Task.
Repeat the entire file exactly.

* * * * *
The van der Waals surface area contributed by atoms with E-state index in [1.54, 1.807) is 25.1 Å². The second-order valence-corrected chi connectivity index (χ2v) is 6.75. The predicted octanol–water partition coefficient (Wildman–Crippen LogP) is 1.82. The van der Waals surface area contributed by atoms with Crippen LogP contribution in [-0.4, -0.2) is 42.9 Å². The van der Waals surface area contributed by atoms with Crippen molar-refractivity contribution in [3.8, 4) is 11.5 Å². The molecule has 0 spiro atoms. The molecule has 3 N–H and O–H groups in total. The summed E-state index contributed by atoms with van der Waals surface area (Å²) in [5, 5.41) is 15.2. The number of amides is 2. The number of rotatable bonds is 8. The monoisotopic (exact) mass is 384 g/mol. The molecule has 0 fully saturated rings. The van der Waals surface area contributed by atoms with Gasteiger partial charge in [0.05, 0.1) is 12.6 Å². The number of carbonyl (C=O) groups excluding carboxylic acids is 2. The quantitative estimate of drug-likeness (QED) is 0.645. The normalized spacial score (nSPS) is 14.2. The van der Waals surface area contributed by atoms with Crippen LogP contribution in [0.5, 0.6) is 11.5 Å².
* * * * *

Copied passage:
The van der Waals surface area contributed by atoms with E-state index in [1.54, 1.807) is 25.1 Å². The second-order valence-corrected chi connectivity index (χ2v) is 6.75. The predicted octanol–water partition coefficient (Wildman–Crippen LogP) is 1.82. The van der Waals surface area contributed by atoms with Crippen LogP contribution in [-0.4, -0.2) is 42.9 Å². The van der Waals surface area contributed by atoms with Crippen molar-refractivity contribution in [3.8, 4) is 11.5 Å². The molecule has 0 spiro atoms. The molecule has 3 N–H and O–H groups in total. The summed E-state index contributed by atoms with van der Waals surface area (Å²) in [5, 5.41) is 15.2. The number of amides is 2. The number of rotatable bonds is 8. The monoisotopic (exact) mass is 384 g/mol. The molecule has 0 fully saturated rings. The van der Waals surface area contributed by atoms with Gasteiger partial charge in [0.05, 0.1) is 12.6 Å². The number of carbonyl (C=O) groups excluding carboxylic acids is 2. The quantitative estimate of drug-likeness (QED) is 0.645. The normalized spacial score (nSPS) is 14.2. The van der Waals surface area contributed by atoms with Crippen LogP contribution in [0.5, 0.6) is 11.5 Å².